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Bio Roundup: BCRA Fireworks, Shkreli Muzzled, Endo Pulls Drug & More

Xconomy National — 

The Fourth of July was this week, but members of Congress didn’t need to crane their necks skyward to see fireworks. Senators returned to their districts, where local news offered blistering headlines about the potential impact of the Republican plan to replace the Affordable Care Act.

Independence Day typically lets lawmakers mingle with constituents at picnics and parades, but few Republican senators took the opportunity to do so. Just four of the Senate’s 52 Republicans announced appearances at parades this year, the Washington Post reported. Behind the scenes, talks continued about amending the Better Care Reconciliation Act to win over on-the-fence Republicans. But those debates are stoking an internal party struggle.

Meanwhile, life science news did not stop for the holiday week. The securities fraud trial of Martin Shkreli began, and prosecutors sought a gag order on the “pharma bro” to keep his comments from reaching the jury. The short week also saw Celgene (NASDAQ: CELG) reach across the world to nab rights to a cancer drug, a halt to Merck (NYSE: MRK) cancer studies, and more. Let’s get to this week’s roundup.

A.I. IN HEALTHCARE

—As part of our ongoing series, Xconomy’s Bruce Bigelow asked how health and life science businesses can take advantage of artificial intelligence. His report focused on a debate among several people in the San Diego biotech community.

—GlaxoSmithKline (NYSE: GSK) became the latest big drug company to ink a deal with a small A.I. firm with the aim of using sophisticated data-crunching algorithms to speed up the drug discovery process. GSK’s $43 million deal is with Scottish firm Exscientia.

REGULATORY REVELATIONS

—Just before the long weekend, the U.S. Centers for Medicare and Medicaid Services published its annual tally of payments that doctors and hospitals receive from drug and device companies—everything from research grants to conference travel expenses. 2016’s total was $8.2 billion, slightly higher than the 2015 total. Regulatory Focus broke down some of the numbers. The transparency rule is part of the Affordable Care Act.

—Endo International (NASDAQ: ENDP) pulled its opioid painkiller oxymorphone hydrochloride (Opana ER) from the market. The decision came one month after the FDA asked the Dublin, Ireland-based company to withdraw the product, citing the risk of abuse.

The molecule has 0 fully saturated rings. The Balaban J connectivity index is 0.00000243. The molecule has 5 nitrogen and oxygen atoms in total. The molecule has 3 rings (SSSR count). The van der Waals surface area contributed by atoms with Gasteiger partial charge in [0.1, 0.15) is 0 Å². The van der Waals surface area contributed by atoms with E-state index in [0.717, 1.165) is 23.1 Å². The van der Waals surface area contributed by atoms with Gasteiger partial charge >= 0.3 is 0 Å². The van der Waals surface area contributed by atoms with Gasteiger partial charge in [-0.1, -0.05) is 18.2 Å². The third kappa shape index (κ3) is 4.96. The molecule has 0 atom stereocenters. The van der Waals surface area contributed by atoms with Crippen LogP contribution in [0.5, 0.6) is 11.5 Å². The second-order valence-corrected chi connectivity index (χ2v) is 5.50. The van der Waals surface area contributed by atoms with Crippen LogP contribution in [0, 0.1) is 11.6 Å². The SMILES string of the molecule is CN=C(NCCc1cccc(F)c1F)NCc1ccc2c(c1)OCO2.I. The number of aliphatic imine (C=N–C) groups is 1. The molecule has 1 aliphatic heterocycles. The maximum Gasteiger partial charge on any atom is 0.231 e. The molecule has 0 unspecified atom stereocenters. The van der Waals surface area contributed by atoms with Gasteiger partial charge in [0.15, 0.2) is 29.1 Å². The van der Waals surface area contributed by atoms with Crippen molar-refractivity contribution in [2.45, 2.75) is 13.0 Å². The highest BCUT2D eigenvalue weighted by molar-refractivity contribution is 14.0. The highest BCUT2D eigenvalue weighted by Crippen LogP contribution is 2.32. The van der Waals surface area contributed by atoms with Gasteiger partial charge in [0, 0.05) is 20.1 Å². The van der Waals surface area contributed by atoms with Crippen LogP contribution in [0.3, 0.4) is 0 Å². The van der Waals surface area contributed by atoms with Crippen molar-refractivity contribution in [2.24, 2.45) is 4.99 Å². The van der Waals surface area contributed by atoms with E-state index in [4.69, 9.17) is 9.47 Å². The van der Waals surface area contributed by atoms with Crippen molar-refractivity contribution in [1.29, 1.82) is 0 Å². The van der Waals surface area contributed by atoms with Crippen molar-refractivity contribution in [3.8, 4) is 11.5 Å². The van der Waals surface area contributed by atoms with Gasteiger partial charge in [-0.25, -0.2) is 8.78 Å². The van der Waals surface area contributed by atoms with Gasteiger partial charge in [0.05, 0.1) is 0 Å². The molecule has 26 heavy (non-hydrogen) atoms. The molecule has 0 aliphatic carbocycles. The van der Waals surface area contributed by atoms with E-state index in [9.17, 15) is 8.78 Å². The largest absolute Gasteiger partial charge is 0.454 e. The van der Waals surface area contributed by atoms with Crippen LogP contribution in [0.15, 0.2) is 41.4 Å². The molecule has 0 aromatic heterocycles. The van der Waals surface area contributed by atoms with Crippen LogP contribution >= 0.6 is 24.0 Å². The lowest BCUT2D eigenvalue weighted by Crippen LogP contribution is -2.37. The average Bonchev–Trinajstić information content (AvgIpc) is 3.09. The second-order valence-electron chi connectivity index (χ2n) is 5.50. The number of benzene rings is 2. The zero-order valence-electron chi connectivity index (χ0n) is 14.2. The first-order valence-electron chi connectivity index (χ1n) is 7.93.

—The FDA placed clinical holds on three Merck studies that are testing pembrolizumab (Keytruda) in multiple myeloma patients after a review of the data found more deaths in the study group compared to the control arm.

— Eli Lilly (NYSE: LLY) notched approvals for its rheumatoid arthritis drug baricitinib (Olumiant) in the UK and Japan. but the Indianapolis drug maker still awaits a meeting with the FDA after the U.S. regulator’s surprise rejection of the drug in April.

DEALS & DATA

—Summit, NJ, drugmaker Celgene struck a deal with BeiGene (NASDAQ: BGNS) to get rights to the China-based biotech’s lead immunotherapy candidate, as well as an equity stake in its new partner.

—Cambridge-based Acer Therapeutics aims to join the ranks of biotech companies going public via a reverse merger with The Woodlands, TX-based Opexa Therapeutics (NASDAQ: OPXA).

—Eli Lilly is pledging $52 million toward a research partnership with Purdue University that the drug giant hopes spawns innovations in injectable medications.

—Two groups of researchers reported positive Phase 1 data from a handful of skin-cancer patients taking personalized cancer vaccines. It’s the first evidence that an attack on what are known as “neoantigens”—markers on the tumor surface that aren’t present in the patients’ healthy cells—might be an effective weapon against cancer. The work is affiliated with the firms Neon Therapeutics and BioNTech and was published in the journal Nature.

—Bristol-Myers Squibb (NYSE: BMY) said Monday that nivolumab (Opdivo) bested ipilimumab (Yervoy) in a head-to-head Phase 3 study to keep melanoma from recurring after surgery. Both cancer immunotherapies are BMS products. The company announced the interim results, which came earlier than expected, but did not release data.

Alex Lash contributed to this report.

Photo by @yb_woodstock via a Creative Commons license.